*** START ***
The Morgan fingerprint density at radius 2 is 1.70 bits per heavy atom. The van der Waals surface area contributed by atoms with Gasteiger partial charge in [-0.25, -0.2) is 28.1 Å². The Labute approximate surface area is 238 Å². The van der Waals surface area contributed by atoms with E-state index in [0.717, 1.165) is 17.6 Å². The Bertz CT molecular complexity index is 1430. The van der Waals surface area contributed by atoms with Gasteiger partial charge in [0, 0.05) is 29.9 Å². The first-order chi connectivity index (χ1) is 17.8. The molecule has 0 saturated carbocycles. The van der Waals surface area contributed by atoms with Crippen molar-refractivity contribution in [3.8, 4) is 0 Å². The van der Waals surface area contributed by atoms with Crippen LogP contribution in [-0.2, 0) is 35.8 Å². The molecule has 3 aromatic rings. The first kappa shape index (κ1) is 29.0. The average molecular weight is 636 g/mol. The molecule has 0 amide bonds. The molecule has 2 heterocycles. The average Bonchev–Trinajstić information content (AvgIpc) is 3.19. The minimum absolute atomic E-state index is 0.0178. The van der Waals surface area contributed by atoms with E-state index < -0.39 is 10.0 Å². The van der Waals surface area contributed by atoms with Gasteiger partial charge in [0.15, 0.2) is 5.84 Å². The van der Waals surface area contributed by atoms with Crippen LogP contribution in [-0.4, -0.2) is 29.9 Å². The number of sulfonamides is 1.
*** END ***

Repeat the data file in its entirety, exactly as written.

The Morgan fingerprint density at radius 2 is 1.70 bits per heavy atom. The van der Waals surface area contributed by atoms with Gasteiger partial charge in [-0.25, -0.2) is 28.1 Å². The Labute approximate surface area is 238 Å². The van der Waals surface area contributed by atoms with E-state index in [0.717, 1.165) is 17.6 Å². The Bertz CT molecular complexity index is 1430. The van der Waals surface area contributed by atoms with Gasteiger partial charge in [0, 0.05) is 29.9 Å². The first-order chi connectivity index (χ1) is 17.8. The molecule has 0 saturated carbocycles. The van der Waals surface area contributed by atoms with Crippen molar-refractivity contribution in [3.8, 4) is 0 Å². The van der Waals surface area contributed by atoms with Crippen LogP contribution in [-0.2, 0) is 35.8 Å². The molecule has 3 aromatic rings. The first kappa shape index (κ1) is 29.0. The average molecular weight is 636 g/mol. The molecule has 0 amide bonds. The molecule has 2 heterocycles. The average Bonchev–Trinajstić information content (AvgIpc) is 3.19. The minimum absolute atomic E-state index is 0.0178. The van der Waals surface area contributed by atoms with E-state index < -0.39 is 10.0 Å². The van der Waals surface area contributed by atoms with Gasteiger partial charge in [0.15, 0.2) is 5.84 Å². The van der Waals surface area contributed by atoms with Crippen LogP contribution in [-0.4, -0.2) is 29.9 Å². The number of sulfonamides is 1.